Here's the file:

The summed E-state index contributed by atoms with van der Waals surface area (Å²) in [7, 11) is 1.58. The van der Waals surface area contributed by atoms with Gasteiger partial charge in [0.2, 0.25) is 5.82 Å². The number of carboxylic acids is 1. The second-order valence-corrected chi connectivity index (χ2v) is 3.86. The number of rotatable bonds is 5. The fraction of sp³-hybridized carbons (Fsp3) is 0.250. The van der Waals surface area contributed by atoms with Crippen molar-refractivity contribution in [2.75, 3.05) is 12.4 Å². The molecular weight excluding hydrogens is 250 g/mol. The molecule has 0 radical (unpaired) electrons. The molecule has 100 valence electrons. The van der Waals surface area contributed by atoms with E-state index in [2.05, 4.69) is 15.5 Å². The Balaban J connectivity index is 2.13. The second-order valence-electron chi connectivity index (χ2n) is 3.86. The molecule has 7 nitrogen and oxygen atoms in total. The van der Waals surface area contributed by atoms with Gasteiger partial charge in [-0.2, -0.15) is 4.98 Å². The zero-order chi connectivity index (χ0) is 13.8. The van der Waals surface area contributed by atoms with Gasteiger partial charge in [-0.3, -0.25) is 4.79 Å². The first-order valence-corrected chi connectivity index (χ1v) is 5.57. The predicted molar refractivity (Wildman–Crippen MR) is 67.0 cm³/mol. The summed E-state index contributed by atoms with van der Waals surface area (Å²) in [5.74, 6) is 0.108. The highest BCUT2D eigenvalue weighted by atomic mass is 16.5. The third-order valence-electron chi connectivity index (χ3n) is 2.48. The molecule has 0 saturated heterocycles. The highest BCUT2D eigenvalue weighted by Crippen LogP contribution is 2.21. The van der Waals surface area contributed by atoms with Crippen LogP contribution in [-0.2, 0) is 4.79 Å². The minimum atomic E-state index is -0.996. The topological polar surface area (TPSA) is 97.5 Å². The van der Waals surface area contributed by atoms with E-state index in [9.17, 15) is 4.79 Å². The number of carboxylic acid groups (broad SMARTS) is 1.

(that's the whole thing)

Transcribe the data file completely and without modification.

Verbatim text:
The summed E-state index contributed by atoms with van der Waals surface area (Å²) in [7, 11) is 1.58. The van der Waals surface area contributed by atoms with Gasteiger partial charge in [0.2, 0.25) is 5.82 Å². The number of carboxylic acids is 1. The second-order valence-corrected chi connectivity index (χ2v) is 3.86. The number of rotatable bonds is 5. The fraction of sp³-hybridized carbons (Fsp3) is 0.250. The van der Waals surface area contributed by atoms with Crippen molar-refractivity contribution in [2.75, 3.05) is 12.4 Å². The molecular weight excluding hydrogens is 250 g/mol. The molecule has 0 radical (unpaired) electrons. The molecule has 100 valence electrons. The van der Waals surface area contributed by atoms with E-state index in [2.05, 4.69) is 15.5 Å². The Balaban J connectivity index is 2.13. The second-order valence-electron chi connectivity index (χ2n) is 3.86. The molecule has 7 nitrogen and oxygen atoms in total. The van der Waals surface area contributed by atoms with Gasteiger partial charge in [-0.2, -0.15) is 4.98 Å². The zero-order chi connectivity index (χ0) is 13.8. The van der Waals surface area contributed by atoms with Gasteiger partial charge in [-0.3, -0.25) is 4.79 Å². The first-order valence-corrected chi connectivity index (χ1v) is 5.57. The predicted molar refractivity (Wildman–Crippen MR) is 67.0 cm³/mol. The summed E-state index contributed by atoms with van der Waals surface area (Å²) in [5.74, 6) is 0.108. The highest BCUT2D eigenvalue weighted by atomic mass is 16.5. The third-order valence-electron chi connectivity index (χ3n) is 2.48. The molecule has 0 saturated heterocycles. The highest BCUT2D eigenvalue weighted by Crippen LogP contribution is 2.21. The van der Waals surface area contributed by atoms with Crippen LogP contribution in [-0.2, 0) is 4.79 Å². The minimum atomic E-state index is -0.996. The topological polar surface area (TPSA) is 97.5 Å². The van der Waals surface area contributed by atoms with E-state index in [9.17, 15) is 4.79 Å². The number of carboxylic acid groups (broad SMARTS) is 1.